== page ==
2/5/2020 Will Farr (StonyBrook/Flatiron)

Title:  Cosmography and Black Hole Spectroscopy with Gravitational Waves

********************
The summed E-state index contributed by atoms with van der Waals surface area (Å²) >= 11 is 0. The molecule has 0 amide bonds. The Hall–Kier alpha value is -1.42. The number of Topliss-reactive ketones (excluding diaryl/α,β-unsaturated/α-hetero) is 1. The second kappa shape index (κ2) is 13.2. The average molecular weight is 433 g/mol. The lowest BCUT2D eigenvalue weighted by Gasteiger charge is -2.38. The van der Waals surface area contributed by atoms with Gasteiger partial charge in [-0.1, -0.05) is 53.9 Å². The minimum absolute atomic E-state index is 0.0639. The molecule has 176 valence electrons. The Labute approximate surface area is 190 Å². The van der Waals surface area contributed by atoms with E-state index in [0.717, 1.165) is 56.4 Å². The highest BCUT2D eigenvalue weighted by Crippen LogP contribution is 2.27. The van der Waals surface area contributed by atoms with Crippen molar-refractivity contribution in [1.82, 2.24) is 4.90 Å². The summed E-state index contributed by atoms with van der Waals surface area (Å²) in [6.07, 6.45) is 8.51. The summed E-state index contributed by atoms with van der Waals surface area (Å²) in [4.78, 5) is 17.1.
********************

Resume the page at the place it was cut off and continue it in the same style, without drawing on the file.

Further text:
Abstract:  In this seminar I will describe recent results in gravitational wave observations of binary black hole mergers.  By tracking a feature in the binary black hole mass spectrum across cosmic time it will be possible for Advanced LIGO and Virgo to measure the expansion history of the universe to few-percent accuracy at redshifts z ~ 0.7.  Measurements at these redshifts are particularly interesting because they correspond to the transition from a matter-dominated to dark-energy-dominated universe; in concert with other percent-level cosmographical measurements, binary black hole observations could constrain the dark energy equation of state parameter to better than 10%.  Because binary black hole mergers are standard(izable) sirens, these measurements are independent of any of the other distance ladders or standard rulers employed for cosmography.  Binary black hole mergers also enable precision tests of general relativity as a theory of gravity.  One such test is black hole spectroscopy---measurement of the normal modes of the spacetime near a black hole horizon through their gravitational wave emission---which is analogous to the use of atomic spectral lines to test quantum mechanics.  I will explain the first-ever measurement of multiple modes of oscillation from a black hole spacetime (the remnant black hole from the first binary black hole merger observed by LIGO, GW150914) and discuss the future of such measurements and the constraining power they have over general relativity.  In both black hole cosmography and spectroscopy, advanced-era gravitational wave detectors are delivering precision and power at a level not anticipated until the next generation ("3G") of gravitational wave detectors.